Again, minimal environmental impact is a major pillar of Rudy Trekker’s business, and it was apparent throughout the whole trip. Our porters consistently packaged up all of the group’s waste, so while the food bags were getting smaller, the trash bags were filling up.
When I asked Sup if most of this trash was from other foreign hikers, he surprisingly shook his head.
“Almost all of this is from the local people. They do not care about their own backyard being so dirty.”
You could really see it in his face that this behavior affected him, and when he referred to Rinjani as his backyard, he wasn’t kidding around. It turns out Sup had been working these types of climbs since he was 14, which isn’t such a rare thing in this area of Lombok. Now 28, he works just about every day – going up then coming down; going up then coming down – for 9 months out of the year. He was even mid-climb when his son was born, and didn’t find out about this until he had descended 2 days later.
His son’s name? Rinja, after the volcano.
It didn’t take us long to make our way back up to the camp, where I promptly passed out with zero issues. The next morning we quickly packed everything up and set off down the path we had worked so hard to climb only 2 days earlier. It was much easier this time, and the thought of a hot shower and soft bed had our feet practically lifting off of the ground.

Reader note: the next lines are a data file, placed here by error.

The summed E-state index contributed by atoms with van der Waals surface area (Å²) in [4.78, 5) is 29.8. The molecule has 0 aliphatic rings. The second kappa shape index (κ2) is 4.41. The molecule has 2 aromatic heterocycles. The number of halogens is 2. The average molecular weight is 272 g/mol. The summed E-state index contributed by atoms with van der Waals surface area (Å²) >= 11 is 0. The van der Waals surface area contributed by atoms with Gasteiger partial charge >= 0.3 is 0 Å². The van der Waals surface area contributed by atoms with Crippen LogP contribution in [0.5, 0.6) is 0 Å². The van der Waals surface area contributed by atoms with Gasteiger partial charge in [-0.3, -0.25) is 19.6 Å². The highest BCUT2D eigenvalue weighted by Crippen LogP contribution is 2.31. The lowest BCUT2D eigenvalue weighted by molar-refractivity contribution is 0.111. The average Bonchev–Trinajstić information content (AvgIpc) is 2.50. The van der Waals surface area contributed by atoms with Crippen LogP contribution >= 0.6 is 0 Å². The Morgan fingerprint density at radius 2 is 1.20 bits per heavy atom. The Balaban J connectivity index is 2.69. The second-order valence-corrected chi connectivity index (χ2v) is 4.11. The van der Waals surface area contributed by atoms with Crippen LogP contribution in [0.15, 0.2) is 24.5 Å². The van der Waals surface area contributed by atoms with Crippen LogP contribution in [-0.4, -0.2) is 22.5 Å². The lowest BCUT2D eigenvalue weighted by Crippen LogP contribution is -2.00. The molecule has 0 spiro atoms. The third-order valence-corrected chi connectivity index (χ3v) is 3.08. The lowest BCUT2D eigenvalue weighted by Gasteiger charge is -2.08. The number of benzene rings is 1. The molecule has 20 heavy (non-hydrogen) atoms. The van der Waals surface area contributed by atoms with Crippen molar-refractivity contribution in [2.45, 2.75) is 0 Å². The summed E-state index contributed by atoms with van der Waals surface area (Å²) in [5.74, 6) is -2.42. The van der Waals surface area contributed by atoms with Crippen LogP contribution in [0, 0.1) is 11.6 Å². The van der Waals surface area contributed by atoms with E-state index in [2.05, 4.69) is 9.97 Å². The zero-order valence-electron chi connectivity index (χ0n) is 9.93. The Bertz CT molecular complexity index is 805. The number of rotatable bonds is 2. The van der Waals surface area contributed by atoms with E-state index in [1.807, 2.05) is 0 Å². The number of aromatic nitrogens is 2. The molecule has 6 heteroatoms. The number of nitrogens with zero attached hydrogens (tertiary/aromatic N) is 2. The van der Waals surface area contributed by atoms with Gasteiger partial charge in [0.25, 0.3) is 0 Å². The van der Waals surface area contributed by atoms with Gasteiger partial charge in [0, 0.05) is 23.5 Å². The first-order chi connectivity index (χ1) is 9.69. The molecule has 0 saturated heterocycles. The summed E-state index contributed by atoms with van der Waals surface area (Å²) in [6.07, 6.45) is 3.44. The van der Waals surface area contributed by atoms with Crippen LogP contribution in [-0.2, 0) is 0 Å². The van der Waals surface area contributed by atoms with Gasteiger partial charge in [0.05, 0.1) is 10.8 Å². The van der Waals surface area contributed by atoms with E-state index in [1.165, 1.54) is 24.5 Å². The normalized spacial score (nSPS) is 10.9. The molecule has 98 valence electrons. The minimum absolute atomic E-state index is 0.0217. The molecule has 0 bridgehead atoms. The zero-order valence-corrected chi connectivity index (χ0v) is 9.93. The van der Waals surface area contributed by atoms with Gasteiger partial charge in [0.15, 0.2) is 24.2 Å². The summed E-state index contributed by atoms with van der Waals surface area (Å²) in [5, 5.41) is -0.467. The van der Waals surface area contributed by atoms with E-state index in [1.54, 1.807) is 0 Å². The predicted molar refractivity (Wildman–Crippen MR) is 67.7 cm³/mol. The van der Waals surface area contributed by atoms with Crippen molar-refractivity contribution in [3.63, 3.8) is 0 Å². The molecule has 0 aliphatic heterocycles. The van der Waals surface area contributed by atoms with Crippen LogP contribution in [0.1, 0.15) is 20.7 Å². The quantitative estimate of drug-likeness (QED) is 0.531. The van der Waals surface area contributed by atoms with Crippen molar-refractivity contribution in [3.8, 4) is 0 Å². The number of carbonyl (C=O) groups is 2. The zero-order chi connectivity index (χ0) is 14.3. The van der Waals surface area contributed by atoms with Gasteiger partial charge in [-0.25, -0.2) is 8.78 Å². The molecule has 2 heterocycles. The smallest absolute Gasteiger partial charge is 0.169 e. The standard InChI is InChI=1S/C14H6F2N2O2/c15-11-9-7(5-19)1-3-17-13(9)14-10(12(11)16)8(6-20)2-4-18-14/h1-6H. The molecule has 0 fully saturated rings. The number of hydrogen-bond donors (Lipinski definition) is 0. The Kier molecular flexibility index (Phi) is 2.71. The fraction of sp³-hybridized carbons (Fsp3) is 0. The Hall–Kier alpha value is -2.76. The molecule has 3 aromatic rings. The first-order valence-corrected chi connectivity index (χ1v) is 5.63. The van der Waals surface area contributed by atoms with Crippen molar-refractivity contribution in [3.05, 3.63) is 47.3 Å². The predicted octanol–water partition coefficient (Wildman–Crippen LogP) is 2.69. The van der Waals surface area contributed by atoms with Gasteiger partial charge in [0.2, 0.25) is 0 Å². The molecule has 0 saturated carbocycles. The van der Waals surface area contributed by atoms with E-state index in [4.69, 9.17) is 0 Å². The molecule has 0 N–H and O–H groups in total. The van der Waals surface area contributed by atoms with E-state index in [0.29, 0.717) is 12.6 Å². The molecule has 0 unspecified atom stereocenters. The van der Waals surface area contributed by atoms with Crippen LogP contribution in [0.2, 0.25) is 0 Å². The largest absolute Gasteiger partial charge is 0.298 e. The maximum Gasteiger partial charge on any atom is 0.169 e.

Before we really even had time to catch our breath, we were back at the entrance, where vans were waiting to whisk us to Rudy Trekker’s base camp.
Not too long before, all I had wanted was for this seemingly dreadful experience to be over. Now that it was, all I wanted was just a bit more time with everyone. More time for storytelling and laughing at each others jokes. More time with Sup and hearing about his day-to-day life.
But no, we were all headed in different directions with different goals in mind. Which is just as well I guess.
We had already climbed to the peak of a mountain together. How much higher can you get?
If you haven’t already checked it out, don’t miss Part 1 of the story here!